The flight was eventful. I had the company of a smartly dressed lady visiting home for holidays and that of a semi-illiterate grandmother who had been given the awesome task of taking her hyperactive grandson home for a ‘long’ holiday. Peace was the last thing on the poor boy’s mind. I put on my headset to escape the constant joys of screaming and ‘stop it’ being said every two minutes by the Grandmother in the best Cockney (East London accent) she had acquired during her stay in London. This is when I thought that the smartly dressed lady might share my plight and perhaps welcome a chat with me – Oh no I was wrong! As I turn to talk to her, she immediately puts her headset on, leaving me as clueless as a dyslexic on Countdown (a quiz show with letters and figures). Suddenly, I realised that change is simultaneously desired and resisted. The look on her face was enough to make you eat the in-flight food.
The Captain announced that we were going to land in Accra in about 15minutes – my native Accra. While bracing myself to do the decent thing, by thanking the Almighty for helping us to land safely, I was thrown into a state of shock for about 10 minutes with almost everyone opening the overhead lockers to bring down their overweight hand luggage – all getting ready for the touch down. Shortly after that, we were in Accra. The doors were open, stairs had been put in place and every one was rushing out – Of course, this is Ghana and they were home! I looked out as I stood at the top of the flight stairs and noticed the Akwaaba sign written in red, gold and green and sighed with joy. This is Ghana, welcome home and I was not going to be ushered into the arrival hall electronically. At that time, we went down a flight of metal stairs and walked to the arrival hall. Today, buses convey you there.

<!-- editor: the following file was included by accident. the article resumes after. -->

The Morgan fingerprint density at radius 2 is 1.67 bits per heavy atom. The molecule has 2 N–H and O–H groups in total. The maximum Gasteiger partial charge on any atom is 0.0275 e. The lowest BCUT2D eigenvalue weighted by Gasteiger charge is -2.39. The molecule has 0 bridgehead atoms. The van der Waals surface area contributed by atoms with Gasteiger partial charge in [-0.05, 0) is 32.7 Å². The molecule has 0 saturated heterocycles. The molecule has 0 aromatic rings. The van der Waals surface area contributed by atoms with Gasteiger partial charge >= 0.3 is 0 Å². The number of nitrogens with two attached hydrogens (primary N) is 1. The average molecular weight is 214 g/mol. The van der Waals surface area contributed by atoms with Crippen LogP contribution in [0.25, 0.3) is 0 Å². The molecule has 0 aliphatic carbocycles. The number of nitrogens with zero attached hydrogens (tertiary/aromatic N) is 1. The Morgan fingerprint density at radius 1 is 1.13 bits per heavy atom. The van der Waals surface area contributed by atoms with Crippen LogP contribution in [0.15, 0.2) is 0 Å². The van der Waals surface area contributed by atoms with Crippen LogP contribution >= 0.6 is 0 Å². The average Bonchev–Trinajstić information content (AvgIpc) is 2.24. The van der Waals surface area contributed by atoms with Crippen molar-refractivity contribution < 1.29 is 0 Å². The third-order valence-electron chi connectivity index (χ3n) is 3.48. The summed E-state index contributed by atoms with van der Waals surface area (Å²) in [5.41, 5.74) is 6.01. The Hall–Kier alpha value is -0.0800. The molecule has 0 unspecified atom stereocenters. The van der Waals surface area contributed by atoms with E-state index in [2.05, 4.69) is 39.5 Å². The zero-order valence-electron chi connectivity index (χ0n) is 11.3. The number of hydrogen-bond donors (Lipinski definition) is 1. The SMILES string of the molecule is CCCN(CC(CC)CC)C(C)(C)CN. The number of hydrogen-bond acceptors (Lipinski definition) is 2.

As we walked through the arrival hall, we were greeted with a clutter of tables, classroom types, all labelled with miscellaneous services, ranging from Port Health, Help Desk, Customer Service desk, Where have you been desk, …these greet you even before you get to the immigration desk. Amidst all these chaos, I knew that I never wanted to be anywhere else. I was especially pleased at the sight of the “Ghanaian and Ecowas” passport holders’ queue moving faster than the queue for other passports. What a change! The desired change. After currency declaration, I walked past a kiosk with a yellow inscription PUBD – Not knowing what it meant, and frantically waiting to spot my bags which were then being thrown mercilessly onto some sort of conveyor belt. I was tapped on the shoulder by an ‘aggressive porter’ who had come to advice me in Twi that if I had unaccompanied baggage, I should remember to visit the PUBD desk since failure to do so, would result in very unpleasant circumstances with my baggage. That was when I learned the meaning of P.U.B.D. to be Passenger Unaccompanied Baggage Declaration. You would think that someone would have thought it appropriate to tell passengers amidst those clutter of tables and series of announcements on the flight the meaning of some of these jargons.